With efficiency being crucial when every dollar counts, operators in unconventional plays could add microseismic technology to fracture modeling methods to gain insight into permeability advances and better forecast production.
That’s according to Sudhendu Kashikar, vice president of completions evaluation for MicroSeismic Inc.
Understanding drainage volume and improved permeability of stimulated rock are essential to forecasting production, he said. Typically, several models are used to accomplish this, but the approach has its drawbacks.
A single frack model per stage ignores geological variations along the wellbore. Plus, a discrete fracture network (DFN) model is needed to determine how fracturing actually improves the permeability of stimulated rock, Kashikar said.
Microseismic techniques can simplify the workflow and help with production forecasting, Kashikar said during a webcast June 16.
“Technology and procedures were developed to discriminate the microseismic events and fractures described by these events, capturing propped versus unpropped fractures,” Kashikar said while describing Productive-stimulated rock volume (Productive-SRV) technology. “A rock volume capturing the proppant-filled refractures showed much better correlation to the cumulative production than the total stimulated rock volume.”
Productive-SRV technology estimates how much stimulated fracture remains open through proppant placement by using estimated target zone productivity, a DFN, propped fracture estimate and the Fat Fracture drainage estimate, according to MicroSeismic’s website.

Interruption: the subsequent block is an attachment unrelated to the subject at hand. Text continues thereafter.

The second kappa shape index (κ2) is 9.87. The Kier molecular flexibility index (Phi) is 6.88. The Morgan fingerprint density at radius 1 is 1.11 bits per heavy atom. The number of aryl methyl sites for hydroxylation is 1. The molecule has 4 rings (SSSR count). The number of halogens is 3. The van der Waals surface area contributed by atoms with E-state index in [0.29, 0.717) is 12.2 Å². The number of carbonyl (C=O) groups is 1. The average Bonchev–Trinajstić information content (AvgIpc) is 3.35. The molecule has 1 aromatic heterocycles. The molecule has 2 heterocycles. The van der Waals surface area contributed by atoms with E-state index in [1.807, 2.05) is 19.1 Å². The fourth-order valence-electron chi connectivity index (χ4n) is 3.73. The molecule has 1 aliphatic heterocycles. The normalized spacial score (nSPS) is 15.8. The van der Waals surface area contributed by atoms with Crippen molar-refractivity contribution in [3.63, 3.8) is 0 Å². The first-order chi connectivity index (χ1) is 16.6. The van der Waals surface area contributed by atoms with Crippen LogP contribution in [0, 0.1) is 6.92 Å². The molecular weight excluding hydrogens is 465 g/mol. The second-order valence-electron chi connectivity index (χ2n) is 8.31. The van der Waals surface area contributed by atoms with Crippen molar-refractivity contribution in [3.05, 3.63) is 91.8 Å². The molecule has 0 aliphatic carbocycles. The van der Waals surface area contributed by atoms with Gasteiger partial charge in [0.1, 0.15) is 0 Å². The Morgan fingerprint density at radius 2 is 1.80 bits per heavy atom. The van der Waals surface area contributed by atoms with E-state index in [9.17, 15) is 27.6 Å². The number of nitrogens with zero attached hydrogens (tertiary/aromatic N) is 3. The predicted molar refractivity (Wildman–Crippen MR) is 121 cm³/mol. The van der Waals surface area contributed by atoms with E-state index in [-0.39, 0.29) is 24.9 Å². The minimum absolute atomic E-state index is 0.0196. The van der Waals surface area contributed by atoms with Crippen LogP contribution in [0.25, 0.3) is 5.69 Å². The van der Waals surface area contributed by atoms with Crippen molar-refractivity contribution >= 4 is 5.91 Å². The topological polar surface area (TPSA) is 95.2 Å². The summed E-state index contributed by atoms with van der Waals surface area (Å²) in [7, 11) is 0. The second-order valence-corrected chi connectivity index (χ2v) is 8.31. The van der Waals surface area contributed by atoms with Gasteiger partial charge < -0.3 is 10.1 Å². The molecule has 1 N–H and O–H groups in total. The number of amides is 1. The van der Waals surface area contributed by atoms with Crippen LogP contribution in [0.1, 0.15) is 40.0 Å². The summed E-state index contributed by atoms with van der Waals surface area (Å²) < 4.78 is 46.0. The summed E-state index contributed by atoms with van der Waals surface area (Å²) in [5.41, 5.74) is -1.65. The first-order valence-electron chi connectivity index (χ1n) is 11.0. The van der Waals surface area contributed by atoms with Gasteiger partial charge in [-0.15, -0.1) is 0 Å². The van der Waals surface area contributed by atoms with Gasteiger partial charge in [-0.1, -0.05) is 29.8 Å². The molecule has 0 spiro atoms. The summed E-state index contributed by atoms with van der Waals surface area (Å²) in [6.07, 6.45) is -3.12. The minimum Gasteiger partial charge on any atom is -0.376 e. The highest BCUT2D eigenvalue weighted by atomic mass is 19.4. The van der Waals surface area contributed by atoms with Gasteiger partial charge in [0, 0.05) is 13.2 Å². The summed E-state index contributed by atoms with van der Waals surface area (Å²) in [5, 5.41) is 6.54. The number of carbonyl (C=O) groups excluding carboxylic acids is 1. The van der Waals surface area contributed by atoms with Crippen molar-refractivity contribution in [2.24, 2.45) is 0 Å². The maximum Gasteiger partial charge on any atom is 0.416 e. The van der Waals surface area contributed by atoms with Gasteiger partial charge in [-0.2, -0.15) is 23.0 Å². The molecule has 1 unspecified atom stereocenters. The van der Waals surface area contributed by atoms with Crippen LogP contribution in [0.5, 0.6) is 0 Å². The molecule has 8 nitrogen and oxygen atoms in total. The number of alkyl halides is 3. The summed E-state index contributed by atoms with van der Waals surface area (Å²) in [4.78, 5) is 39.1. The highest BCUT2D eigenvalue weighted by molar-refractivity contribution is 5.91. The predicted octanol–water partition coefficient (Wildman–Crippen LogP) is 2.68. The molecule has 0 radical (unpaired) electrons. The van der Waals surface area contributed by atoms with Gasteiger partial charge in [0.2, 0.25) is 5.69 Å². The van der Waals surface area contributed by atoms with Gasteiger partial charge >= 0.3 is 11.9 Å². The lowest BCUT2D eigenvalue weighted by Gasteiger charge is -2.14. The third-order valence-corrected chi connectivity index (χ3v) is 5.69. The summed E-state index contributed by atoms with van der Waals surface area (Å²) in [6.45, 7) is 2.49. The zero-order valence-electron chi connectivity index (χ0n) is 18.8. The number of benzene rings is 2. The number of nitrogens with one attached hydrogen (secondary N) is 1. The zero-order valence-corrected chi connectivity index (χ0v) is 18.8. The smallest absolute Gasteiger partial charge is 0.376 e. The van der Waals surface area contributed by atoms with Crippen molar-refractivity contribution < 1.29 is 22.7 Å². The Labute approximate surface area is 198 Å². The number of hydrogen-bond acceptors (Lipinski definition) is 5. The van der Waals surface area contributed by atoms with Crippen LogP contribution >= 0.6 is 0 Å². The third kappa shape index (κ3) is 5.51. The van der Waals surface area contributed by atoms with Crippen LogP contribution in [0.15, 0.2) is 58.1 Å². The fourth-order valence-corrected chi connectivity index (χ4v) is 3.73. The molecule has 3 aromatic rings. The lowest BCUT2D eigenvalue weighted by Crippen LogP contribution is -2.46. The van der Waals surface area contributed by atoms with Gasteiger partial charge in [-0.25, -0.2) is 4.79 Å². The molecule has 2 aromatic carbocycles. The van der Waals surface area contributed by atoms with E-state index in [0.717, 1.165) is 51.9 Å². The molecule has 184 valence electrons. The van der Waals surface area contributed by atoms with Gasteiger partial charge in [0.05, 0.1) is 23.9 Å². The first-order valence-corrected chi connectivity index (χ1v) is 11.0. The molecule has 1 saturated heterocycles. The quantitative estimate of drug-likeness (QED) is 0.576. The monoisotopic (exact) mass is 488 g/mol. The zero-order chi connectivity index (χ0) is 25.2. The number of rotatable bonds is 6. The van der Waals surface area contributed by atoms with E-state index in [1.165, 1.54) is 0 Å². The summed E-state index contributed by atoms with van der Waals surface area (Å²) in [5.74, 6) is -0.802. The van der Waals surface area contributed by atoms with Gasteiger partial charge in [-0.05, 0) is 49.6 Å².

Focus is usually on the location of the proppant, but focus should also be on the amount of improved permeability achieved within the SRV or the Productive-SRV, he said.
Understanding and measuring such improvements will lead to the next step in reservoir stimulation and production forecasting, he said.
Using microseismic data has proven beneficial in establishing a deterministic DFN, which shows fractures detected through seismic.
“For every microseismic event we describe a fracture plane. The size is guided by the magnitude, and the orientation comes from the focal mechanism,” he said. “This is much easier to do with surface microseismic.”
The model is calibrated to actual fluid volumes pumped for a well. A mass balance approach is used to fill the fractures with proppant starting from the wellbore moving outward until the proppant is consumed for that stage, Kashikar explained. Once the fracture network and the propped network have been established, a geocellular grid can be superimposed to obtain the SRV and productive SRV to capture the proppant-filled rock volume, he said.
“One advantage of this workflow is the ability to capture fracture intensity—the number of fractures, the orientation of these fractures—to quantify the permeability enhancement achieved,” Kashikar added.
Key steps for the production forecasting workflow are describing three reservoir volumes—the productive SRV (the propped fractures), total SRV (includes propped and unpropped fractures) and the permeability scalar for individual cells within each region to determine how permeability improved for neighboring cells.
This workflow, he said, captures not only the size and shape of the drainage volume but also permeability within the drainage volume.
The process is a big step forward, he said, in understanding and determining the effectiveness of hydraulic fracturing.
“Rather than relying on a single representative fracture model, we can fully and accurately capture the variable fracture geometry and fracture intensity for the entire length of the wellbore, providing a much better production forecast,” Kashikar said. “We can now use the productive stimulated rock volume and the stimulated rock volume with permeability scalars to directly and explicitly describe the reservoir volume in the reservoir simulator.”
Contact the author, Velda Addison, at firstname.lastname@example.org.